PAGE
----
Joshua Alim, a mod­ern day Julius Cae­sar

Watchmen Daily Journal - - Opinion -

“Cow­ards die many times be­fore their ac­tual deaths.” –Julius Cae­sar

Iloilo City Coun­cilor Joshua Alim made this Cae­sarean dec­la­ra­tion on Face­book ear­lier this week: I have crossed the Ru­bi­con… it’s con­gress­man for 2019 – Ilong­gos, I will fight for you. By refenc­ing the Ru­bi­con, a shal­low river in north­east Italy, as the fo­cal point of his bat­tle cry, he is im­i­tat­ing Julius Cae­sar, who crossed the wa­ter­way in 49 BC, which was tan­ta­mount to declar­ing war against Rome, as rep­re­sented by Pom­pey and the Se­nate.

By “cross­ing the Ru­bi­con,” the city of­fi­cial is com­mit­ting to tak­ing a cer­tain course of ac­tion and Alim must now de­ci­sively de­feat Pom­pey to com­plete the heroic saga.

He is ex­pected to face for­mer city coun­cil col­leagues Dr. Perla Zu­lueta and Juli­enne ‘Jam-Jam’ Baronda in next year’s con­gres­sional race. They rep­re­sent two “Pom­peys,” backed by two pow­er­house es­tab­lish­ments, “the Treñas Cavalry” and “the Joe III Squadron.” Alim joins the fray with the com­bined Gon­za­lezYnion Ar­mada.

The real Cae­sar and Pom­pey fought to the bit­ter end at Pharsalus in 48 B.C. Pom­pey had a force of 48,000 in­fantries and 7,000 horses, while Cae­sar fought with 22,000 and 1,000. “Some few of the no­blest Ro­mans, stand­ing as spec­ta­tors out­side the bat­tle… could not but re­flect to what a pass pri­vate am­bi­tion had brought the Em­pire,” said Plutarch. “The whole flower and strength of the same city, meet­ing here in col­li­sion with it­self, of­fered plain proof how blind and mad a thing hu­man na­ture is when pas­sion is aroused.”

In “Cae­sar and Christ,” Will Du­rant nar­rated: “Near rel­a­tives, even brothers, fought in the op­po­site armies. Cae­sar bade his men spare all Ro­mans who should sur­ren­der; as to the young aris­to­crat Mar­cus Bru­tus, he said, they were to cap­ture him with­out in­jur­ing him, or, if this proved im­pos­si­ble, they were to let him es­cape.”

The Pom­peians were over­whelmed by su­pe­rior lead­er­ship, train­ing, and morale. 15,000 were killed or wounded, 20,000 sur­ren­dered, and the re­main­der fled. Pom­pey later tore the in­signia of com­mand from his cloth­ing and took flight like the rest. Cae­sar claimed to have lost but 200 men, which cast doubt upon all his books.

Cae­sar’s army was amused to see the tents of the de­feated so el­e­gantly adorned, their ta­bles laden with the feast that was to cel­e­brate their vic­tory. He even­tu­ally ate Pom­pey’s sup­per in Pom­pey’s tent.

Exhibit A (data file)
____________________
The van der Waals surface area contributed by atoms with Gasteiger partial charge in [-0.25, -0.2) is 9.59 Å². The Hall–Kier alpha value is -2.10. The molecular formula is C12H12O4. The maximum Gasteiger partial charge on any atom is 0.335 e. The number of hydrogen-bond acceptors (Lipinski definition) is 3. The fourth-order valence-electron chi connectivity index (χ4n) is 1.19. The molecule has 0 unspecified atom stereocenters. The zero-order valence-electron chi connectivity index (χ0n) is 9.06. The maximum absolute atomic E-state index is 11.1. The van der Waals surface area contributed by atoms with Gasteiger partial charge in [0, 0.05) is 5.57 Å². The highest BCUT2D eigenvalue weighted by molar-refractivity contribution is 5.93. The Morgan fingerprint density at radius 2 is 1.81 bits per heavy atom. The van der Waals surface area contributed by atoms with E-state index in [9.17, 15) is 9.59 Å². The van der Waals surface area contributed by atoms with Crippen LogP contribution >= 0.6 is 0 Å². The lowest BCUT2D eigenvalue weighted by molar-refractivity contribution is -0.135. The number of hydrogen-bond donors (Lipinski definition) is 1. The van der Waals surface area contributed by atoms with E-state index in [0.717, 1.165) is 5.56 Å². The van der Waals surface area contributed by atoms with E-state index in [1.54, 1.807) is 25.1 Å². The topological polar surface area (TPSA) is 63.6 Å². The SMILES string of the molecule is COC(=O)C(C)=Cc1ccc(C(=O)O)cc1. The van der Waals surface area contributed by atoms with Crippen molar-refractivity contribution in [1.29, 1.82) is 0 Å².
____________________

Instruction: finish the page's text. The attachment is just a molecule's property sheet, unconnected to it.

Pom­pey rode all night to Larissa, then to the sea, and took a ship to Alexan­dria.

At Myti­lene, where his wife joined him, cit­i­zens wished for him to stay. He re­fused and ad­vised them to sub­mit to the con­queror with­out fear, say­ing, “Cae­sar was a man of great good­ness and clemency.”

Bru­tus also es­caped to Larissa, but there he dal­lied and wrote to Cae­sar.

The vic­tor ex­pressed joy on hear­ing that he was safe; read­ily for­gave him; and, at his re­quest, for­gave Cas­sius.

To the na­tions of the east, which were con­trolled by the up­per classes and had sup­ported Pom­pey, Cae­sar was like­wise le­nient. He dis­trib­uted Pom­pey’s hoards of grain among the starv­ing Greeks and, to the Athe­ni­ans ask­ing par­don, he replied with a smile of re­proof: “How of­ten will the glory of your an­ces­tors save you from self-de­struc­tion?”

When Pom­pey hoped to re­sume the bat­tle against Cae­sar (on the heels of news re­port­ing the army and re­sources from Egypt and the forces of Cato, La­bi­enus, and Metel­lus Sci­pio were or­ga­niz­ing at Utica), he was mur­dered by ser­vants of Poth­i­nus, eu­nich vizer of Ptolemy XII, as he reached Alexan­de­ria, in ex­pec­ta­tion of a re­ward from Cae­sar.

When Cae­sar ar­rived, Poth­i­nus’ men pre­sented him with Pom­pey’s sev­ered head.

Cae­sar turned away and wept.

By rid­ing on the epic of “cross­ing the Ru­bi­con,” which bears a strik­ing re­sem­blance to his strug­gle in Iloilo City pol­i­tics, will Alim weep like Julius Cae­sar and loudly de­clare “Veni, vidi, vici (I came, I saw, I con­quered)” af­ter all the votes are counted?

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